Federal courts in Lousiana were established by Congress on March 26, 1804 with one post to cover the territory of Orleans. This was the one and only time that Congress granted a district court with the same jurisdiction as the state courts to a territory. On March 3, 1823 Congress divided the district into the Eastern District of Louisiana and the Western District of Louisiana. On February 13, 1845, Congress consolidated the districts into one district, with one post over the entire state. On March 3, 1849 Congress again divided the district into the Eastern District of Louisiana and the Western District of Louisiana only to reunite it into one district again on July 27, 1866. Finally, congress divided the district for the last time on March 3, 1881. Then on December 18, 1971 Congress split the Middle District of Louisiana from the two existing districts, resulting in the current jurisdictions. Over time 2 additional judicial posts were added to the Middle District of Louisiana for a total of 3 current posts.[4]

Judicial posts

The following table highlights the development of judicial posts for the Middle District of Louisiana:

Year Statute Total Seats
March 26, 1804 2 Stat. 283 1(Whole State)
December 18, 1971 85 Stat. 741 1
October 20, 1978 92 Stat. 1629 2
October 6, 1997 111 Stat. 1173 3
[4]

Notable cases

For a searchable list of opinions, please see Opinions of the Middle District of Louisiana.



Federal courthouse

The Middle District of Louisiana has only one federal courthouse.

Major news

For new stories and other related material see Louisiana judicial news.

See also

External link

References

Middle District of Louisiana
Fifth Circuit
LA-MD Seal.gif
Chief:Brian JacksonJudges:2
Posts:3Vacancies:1
Active judges
Dick
Senior Judges
BradyParker
Magistrate Judges
BourgeoisRiedlinger
Former Judges
Key:
(Numbers indicate % of seats vacant.)
0%0%-10%
10%-25%25%-40%
More than 40%
Contents
1 Court
2 Judges
2.1 Active Judges
2.1.1 Article III judges
2.1.2 Pending appointments
2.1.3 Senior judges
2.2 Past judges
2.2.1 Former Chief judges
2.2.2 Former judges

Active judges

Article III judges

JudgeBornHomeAppointed byActiveChiefPreceededBachelorsLaw
Chief Judge Brian Jackson1960New Orleans, LAObama 06/15/2010 - Present2011 - PresentFrank PolozolaXavier U., 1982Southern U. Law, 1985
Judge Shelly Deckert Dick1960El Paso, TXObama 5/9/2013 - PresentRalph TysonU. of Texas, B.S., 1981Louisiana State U. Law, J.D., 1988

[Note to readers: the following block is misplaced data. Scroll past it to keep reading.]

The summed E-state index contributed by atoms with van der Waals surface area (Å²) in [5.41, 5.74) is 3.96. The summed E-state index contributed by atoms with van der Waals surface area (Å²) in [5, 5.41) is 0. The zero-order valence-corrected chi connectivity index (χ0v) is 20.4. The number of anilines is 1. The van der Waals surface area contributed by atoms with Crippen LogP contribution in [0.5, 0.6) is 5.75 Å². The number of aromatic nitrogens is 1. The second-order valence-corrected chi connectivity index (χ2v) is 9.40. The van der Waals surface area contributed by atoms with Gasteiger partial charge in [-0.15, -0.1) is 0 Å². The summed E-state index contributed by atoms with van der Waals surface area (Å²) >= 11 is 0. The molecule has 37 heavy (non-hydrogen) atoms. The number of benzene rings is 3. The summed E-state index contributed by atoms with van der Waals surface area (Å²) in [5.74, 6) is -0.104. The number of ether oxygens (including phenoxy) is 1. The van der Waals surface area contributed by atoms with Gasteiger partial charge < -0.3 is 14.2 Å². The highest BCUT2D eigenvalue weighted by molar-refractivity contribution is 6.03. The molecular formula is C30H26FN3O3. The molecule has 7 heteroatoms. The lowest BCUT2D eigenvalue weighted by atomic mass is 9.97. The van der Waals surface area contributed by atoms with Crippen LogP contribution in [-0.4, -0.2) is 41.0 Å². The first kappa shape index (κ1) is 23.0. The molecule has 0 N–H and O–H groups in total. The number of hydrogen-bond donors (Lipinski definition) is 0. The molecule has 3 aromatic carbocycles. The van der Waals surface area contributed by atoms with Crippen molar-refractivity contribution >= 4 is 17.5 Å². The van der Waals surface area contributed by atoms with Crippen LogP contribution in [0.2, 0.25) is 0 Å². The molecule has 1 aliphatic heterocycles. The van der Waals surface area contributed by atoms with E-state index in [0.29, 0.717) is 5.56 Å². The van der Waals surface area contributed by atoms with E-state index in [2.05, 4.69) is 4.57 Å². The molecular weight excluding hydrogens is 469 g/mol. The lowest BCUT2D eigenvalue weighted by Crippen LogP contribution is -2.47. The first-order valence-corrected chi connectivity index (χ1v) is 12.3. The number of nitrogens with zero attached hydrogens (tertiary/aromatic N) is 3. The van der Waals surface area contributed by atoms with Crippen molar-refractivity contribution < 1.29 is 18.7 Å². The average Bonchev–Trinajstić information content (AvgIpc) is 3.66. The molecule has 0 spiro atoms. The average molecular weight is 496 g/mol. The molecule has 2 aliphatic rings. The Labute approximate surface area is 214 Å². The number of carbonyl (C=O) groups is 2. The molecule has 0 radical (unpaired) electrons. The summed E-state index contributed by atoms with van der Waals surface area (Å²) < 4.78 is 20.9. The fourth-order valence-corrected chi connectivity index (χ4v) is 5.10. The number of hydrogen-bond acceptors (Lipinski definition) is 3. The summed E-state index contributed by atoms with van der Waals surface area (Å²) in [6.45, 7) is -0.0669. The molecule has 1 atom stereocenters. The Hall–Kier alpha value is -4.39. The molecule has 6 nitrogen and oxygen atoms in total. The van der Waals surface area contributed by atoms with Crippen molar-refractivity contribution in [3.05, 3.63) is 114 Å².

Pending appointments

JudgeConfirmationBachelorsLaw
John W. deGravellesLSU, B.A., 1971LSU Law, J.D., 1974


Senior judges

JudgeAppointed byActiveChiefSeniorBachelorsLaw
Senior Judge James J. BradyClinton 05/25/2000 - 12/30/201312/31/2013 - PresentSoutheastern Louisiana College, B.A., 1966Louisiana State U. Law, J.D., 1969
Senior Judge John ParkerCarter 09/26/1979 - 10/30/19981979 - 199810/31/1998 - PresentLouisiana State U., B.A., 1949Louisiana State U. Law, J.D., 1952


Magistrate judges

JudgeActiveBachelorsLaw
Magistrate Judge Stephen Riedlinger05/29/1986 - PresentLouisiana State U., 1971Louisiana State U. Law, J.D., 1977
Magistrate Judge Richard L. Bourgeois, Jr.2/20/2013-PresentLouisiana State UniversityGeorgetown University Law Center


Past judges

Former Chief judges

Former Chief JudgesTerm
Elmer West1978 - 1979
Frank Polozola1998 - 2005
John Parker1979 - 1998
Ralph Tyson2005 - 2011

In order to qualify for the office of Chief Judge in one of the federal courts, a judge must have been in active service on the court for at least one year, be under the age of 65, and have not previously served as Chief Judge. A vacancy in the office of Chief Judge is filled by the judge highest in seniority among the group of qualified judges. The Chief Judge serves for a term of seven years or until age 70, whichever occurs first. The age restrictions are waived if no members of the court would otherwise be qualified for the position. Unlike the Chief Justice of the United States, a Chief Judge returns to active service after the expiration of his or her term and does not create a vacancy on the bench by the fact of his or her promotion.[1][2]



Former judges